Sebastiao Buck Tocalino

About the Author Sebastiao Buck Tocalino

CIO for SBTCapital Clube de Investimento. Favorite tools are global macroeconomics, fundamentals, technical analysis and demographic data. Editor for

QE Posted On The Wall? Pondering On Inflation, Corporate Debt, Dollar Exchange Rates, Oil Prices, NYSE Margin Debt, T-Bonds, China and Past QEs

I loved being with my grandmother. She was a stern lady, truly stubborn at times, but a caring, very happy and self-assured woman who seemed to enjoy every day of her life. Back in 1910, by some kind of premonition, my great-grandparents named her Áurea. For those not familiar with the word, it means “golden, or relative to gold”. And for 97 years she lived up to her name! I can’t help but smile every time I remember her laughter.

I was still very small when she taught me one of my favorite jokes: a Portuguese guy entered a room and, dumbfounded, he saw his friend trying to hammer the wrong end of a nail into a brick wall, more perceptive and astute, he promptly offered a piece of his own wisdom “Stop immediately, you fool, can’t you see that the nail you are helplessly hammering on is for the opposite wall?” My childhood friends and I would crack up laughing at the silliness of it. Grandma Áurea was of Portuguese descent from both sides of her family, so please don’t interpret her as discriminating and politically-incorrect.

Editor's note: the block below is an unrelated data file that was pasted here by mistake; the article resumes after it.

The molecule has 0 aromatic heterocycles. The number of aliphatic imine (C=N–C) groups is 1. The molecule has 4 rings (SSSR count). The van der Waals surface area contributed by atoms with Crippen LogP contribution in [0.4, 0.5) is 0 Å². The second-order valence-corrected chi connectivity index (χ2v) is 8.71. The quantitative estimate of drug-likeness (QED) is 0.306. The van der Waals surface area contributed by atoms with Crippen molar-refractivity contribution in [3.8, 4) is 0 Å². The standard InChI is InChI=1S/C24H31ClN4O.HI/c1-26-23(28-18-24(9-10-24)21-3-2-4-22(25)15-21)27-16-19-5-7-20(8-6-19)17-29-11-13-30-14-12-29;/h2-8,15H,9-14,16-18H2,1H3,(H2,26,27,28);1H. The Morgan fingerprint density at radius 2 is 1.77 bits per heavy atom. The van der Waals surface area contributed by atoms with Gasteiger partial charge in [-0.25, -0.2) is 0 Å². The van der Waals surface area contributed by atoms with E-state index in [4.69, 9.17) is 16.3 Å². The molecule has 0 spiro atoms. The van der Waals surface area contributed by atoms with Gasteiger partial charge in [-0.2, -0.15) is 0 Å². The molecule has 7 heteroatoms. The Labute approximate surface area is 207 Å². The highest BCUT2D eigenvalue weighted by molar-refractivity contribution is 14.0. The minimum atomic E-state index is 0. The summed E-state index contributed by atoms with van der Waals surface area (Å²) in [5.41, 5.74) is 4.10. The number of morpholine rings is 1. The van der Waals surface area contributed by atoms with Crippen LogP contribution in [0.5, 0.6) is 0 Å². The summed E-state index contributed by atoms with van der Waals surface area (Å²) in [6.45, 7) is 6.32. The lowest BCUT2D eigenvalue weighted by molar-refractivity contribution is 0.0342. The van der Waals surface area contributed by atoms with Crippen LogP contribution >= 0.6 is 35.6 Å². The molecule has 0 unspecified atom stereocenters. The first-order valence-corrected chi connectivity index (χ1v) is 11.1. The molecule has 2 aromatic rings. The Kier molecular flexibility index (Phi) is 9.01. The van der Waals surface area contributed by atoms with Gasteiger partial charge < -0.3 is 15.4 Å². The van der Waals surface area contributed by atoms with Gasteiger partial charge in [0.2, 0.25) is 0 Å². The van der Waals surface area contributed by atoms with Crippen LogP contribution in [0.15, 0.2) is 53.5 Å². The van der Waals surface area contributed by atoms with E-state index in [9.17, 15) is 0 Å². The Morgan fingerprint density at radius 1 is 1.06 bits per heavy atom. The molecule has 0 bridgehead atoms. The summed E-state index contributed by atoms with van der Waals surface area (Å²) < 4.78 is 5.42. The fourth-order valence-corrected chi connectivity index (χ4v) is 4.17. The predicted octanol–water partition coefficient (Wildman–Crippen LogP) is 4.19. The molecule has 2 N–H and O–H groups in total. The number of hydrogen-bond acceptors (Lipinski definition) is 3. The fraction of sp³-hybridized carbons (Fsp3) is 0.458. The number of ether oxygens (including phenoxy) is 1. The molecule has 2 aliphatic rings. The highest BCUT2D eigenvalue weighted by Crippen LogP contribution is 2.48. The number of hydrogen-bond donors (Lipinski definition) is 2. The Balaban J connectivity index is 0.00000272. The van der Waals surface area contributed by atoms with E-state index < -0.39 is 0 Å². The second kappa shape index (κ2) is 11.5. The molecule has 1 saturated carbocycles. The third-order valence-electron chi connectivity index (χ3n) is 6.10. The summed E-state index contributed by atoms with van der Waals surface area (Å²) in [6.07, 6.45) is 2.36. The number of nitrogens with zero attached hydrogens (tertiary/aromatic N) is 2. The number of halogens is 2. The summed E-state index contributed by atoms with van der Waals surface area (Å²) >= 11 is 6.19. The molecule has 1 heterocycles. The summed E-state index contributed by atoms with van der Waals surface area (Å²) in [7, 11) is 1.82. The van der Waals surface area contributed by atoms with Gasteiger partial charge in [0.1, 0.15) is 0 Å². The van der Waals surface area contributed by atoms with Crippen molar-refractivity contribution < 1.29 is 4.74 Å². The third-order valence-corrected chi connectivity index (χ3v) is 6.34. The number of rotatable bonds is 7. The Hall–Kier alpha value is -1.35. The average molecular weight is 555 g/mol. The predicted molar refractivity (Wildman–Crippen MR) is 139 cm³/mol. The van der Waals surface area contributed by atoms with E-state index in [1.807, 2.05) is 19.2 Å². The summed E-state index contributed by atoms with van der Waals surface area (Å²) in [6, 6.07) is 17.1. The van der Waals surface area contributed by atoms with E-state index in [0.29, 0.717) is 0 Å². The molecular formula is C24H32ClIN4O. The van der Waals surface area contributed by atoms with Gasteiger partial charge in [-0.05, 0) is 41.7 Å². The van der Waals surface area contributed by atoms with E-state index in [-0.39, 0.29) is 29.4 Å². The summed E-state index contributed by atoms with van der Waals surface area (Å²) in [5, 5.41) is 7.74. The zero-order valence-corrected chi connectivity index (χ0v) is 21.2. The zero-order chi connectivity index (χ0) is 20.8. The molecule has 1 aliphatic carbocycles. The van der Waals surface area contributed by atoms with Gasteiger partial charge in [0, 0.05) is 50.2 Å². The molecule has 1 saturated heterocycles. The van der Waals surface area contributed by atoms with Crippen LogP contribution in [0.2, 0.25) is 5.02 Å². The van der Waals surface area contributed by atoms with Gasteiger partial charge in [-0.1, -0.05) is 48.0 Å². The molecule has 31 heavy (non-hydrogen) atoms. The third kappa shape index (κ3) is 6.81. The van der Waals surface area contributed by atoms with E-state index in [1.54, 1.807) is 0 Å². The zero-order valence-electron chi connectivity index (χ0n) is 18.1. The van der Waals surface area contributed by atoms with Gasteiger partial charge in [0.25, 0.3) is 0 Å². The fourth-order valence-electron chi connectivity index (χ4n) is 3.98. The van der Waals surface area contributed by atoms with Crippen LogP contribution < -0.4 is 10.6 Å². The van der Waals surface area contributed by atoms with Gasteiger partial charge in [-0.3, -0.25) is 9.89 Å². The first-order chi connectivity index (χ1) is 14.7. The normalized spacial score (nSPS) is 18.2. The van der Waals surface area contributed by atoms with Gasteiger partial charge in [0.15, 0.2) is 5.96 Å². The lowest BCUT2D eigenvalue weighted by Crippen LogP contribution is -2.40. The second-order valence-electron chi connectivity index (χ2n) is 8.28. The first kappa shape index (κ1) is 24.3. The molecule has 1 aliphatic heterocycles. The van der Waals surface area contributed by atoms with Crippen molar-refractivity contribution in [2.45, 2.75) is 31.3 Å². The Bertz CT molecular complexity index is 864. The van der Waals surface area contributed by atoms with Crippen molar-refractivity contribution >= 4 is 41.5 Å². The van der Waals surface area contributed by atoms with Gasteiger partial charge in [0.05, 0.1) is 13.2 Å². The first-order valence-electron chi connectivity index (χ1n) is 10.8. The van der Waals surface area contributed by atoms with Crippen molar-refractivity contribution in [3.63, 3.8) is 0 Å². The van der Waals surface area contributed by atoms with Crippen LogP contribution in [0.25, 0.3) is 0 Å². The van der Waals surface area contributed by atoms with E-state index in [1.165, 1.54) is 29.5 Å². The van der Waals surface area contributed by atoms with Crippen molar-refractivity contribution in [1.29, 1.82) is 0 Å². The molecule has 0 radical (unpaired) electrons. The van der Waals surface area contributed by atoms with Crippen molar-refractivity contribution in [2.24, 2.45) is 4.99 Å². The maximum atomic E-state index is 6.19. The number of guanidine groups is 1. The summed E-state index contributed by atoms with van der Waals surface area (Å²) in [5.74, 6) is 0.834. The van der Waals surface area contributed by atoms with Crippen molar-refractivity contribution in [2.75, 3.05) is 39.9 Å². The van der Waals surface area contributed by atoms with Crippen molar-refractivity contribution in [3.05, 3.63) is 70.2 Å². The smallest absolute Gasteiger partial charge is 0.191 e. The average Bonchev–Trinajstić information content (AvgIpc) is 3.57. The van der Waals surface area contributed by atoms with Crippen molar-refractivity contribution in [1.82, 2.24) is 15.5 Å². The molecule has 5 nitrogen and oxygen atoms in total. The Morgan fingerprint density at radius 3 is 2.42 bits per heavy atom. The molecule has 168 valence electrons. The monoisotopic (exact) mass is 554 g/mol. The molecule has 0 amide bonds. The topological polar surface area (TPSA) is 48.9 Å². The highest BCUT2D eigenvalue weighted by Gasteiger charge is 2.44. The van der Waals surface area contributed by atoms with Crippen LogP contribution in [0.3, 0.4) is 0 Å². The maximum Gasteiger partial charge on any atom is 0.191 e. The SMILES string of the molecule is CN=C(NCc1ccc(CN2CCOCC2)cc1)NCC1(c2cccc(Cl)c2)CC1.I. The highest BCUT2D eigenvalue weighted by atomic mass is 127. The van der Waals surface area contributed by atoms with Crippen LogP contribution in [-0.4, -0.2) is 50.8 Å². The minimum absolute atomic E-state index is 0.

Sometime ago I read a post on monetary policies that reminded me of my cheerful granny. The writer was saying that, when Central Bankers have nothing but a hammer in their hands, EVERYTHING begins to look like nails to them! 


When it comes to the unorthodox economy of our estranged times, we all hammer some opinions, offering a piece of our own mind. And we can only hope time will show us right…


Since August last year, when I wrote that crude oil could not count on fundamentals to support prices anywhere near the $100 dollar barrel, I have been advocating that the FED is trapped in terms of low Federal Funds rates, without much chance of starting any rate hike. And indeed, I had explored this concept further in other texts, betting on the long end of the yield curve. It paid out, so far. But some headwinds are starting to blow.


For those who carefully read my early December 2014 post (An Interest Rate Hike? Check Out Long Bonds, Dollar Index, Demographics And Money Multiplier) my words were already hinting that appreciation of the dollar and lower inflation numbers would soon urge the Federal Reserve to further swell its balance sheet. In plain English, that means more money printing. The problem was that the lack of any sustainability of results from the FED’s own very recent efforts (and those of the more desperate Bank of Japan) were bound to hold American printers at bay for some time, temporarily depriving the economy from the clutches of Quantitative Easing. Keep in mind that I wrote on this matter just a few weeks after they had finally ended a two-year QE program – the longest and most expensive of all QE editions (so far).